British policeman will face trial over G20 protest death
A British police officer accused of killing a newspaper seller during the London G20 protests in 2009 was on Monday ordered to stand trial.
Riot squad officer Simon Harwood will face trial charged with the manslaughter of Ian Tomlinson, a 47-year-old homeless man who collapsed and died on the fringes of the protest.
"Your case is sent for trial at the Central Criminal Court" in London, more commonly known as the Old Bailey, said judge Howard Riddle during a brief hearing at City of Westminster Magistrates' Court in the capital.
Harwood, a 44-year-old father of two, spoke only to confirm his age, name and address and was bailed until a procedural hearing on October 17.
Prosecutors had initially said they would not press charges against Harwood but changed their mind after reviewing evidence from an inquest into Tomlinson's death which ruled last month that he was unlawfully killed.
Tomlinson collapsed and died after getting caught up in a rally by anti-capitalist protesters in the City of London financial district on April 1, 2009. He was not one of the protesters.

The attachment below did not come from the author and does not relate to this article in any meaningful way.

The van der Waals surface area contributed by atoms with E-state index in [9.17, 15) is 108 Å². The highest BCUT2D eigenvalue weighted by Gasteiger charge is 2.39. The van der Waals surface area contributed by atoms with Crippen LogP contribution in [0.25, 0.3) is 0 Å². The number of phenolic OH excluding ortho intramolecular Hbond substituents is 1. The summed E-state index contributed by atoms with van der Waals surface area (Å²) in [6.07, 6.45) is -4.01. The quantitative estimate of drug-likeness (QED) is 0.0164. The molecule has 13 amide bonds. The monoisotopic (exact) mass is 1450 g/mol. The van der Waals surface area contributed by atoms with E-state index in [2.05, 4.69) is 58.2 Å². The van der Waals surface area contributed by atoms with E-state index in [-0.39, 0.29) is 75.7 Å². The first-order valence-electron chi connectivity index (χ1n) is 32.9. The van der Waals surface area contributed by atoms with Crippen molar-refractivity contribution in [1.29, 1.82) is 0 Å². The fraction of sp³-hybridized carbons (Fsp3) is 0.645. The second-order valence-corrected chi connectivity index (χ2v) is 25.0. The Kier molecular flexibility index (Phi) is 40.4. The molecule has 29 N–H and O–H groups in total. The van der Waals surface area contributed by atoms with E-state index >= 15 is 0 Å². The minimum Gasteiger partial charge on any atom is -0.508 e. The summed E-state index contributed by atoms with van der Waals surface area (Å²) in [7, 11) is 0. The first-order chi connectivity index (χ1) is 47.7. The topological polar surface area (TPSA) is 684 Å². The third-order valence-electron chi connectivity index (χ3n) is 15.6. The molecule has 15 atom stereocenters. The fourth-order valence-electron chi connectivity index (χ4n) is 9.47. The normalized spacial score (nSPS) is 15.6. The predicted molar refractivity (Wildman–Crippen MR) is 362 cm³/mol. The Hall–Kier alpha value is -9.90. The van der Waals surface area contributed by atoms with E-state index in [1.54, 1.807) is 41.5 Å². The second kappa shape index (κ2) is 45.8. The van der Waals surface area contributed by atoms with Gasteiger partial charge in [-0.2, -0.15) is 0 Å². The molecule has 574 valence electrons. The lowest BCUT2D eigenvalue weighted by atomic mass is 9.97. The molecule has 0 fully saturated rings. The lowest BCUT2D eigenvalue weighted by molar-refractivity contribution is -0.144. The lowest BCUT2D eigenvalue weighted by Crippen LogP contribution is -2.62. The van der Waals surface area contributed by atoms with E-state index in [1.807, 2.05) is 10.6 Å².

The demonstrators had gathered ahead of the Group of 20 summit in London, attended by world leaders including US President Barack Obama, but the protest turned violent and riot police were sent in.
His death drew worldwide attention after a businessman handed footage he had taken of the confrontation with police to the Guardian newspaper.
Hand-held video recordings and CCTV images of Tomlinson in the moments before he died show him staggering away from a police cordon after the confrontation.
Director of Public Prosecutions Keir Starmer initially decided not to prosecute Harwood because of conflicting medical evidence about how Tomlinson died.
But he reversed this decision in the light of new evidence at the inquest and tougher scrutiny of expert advice in the case.
© 2011 AFP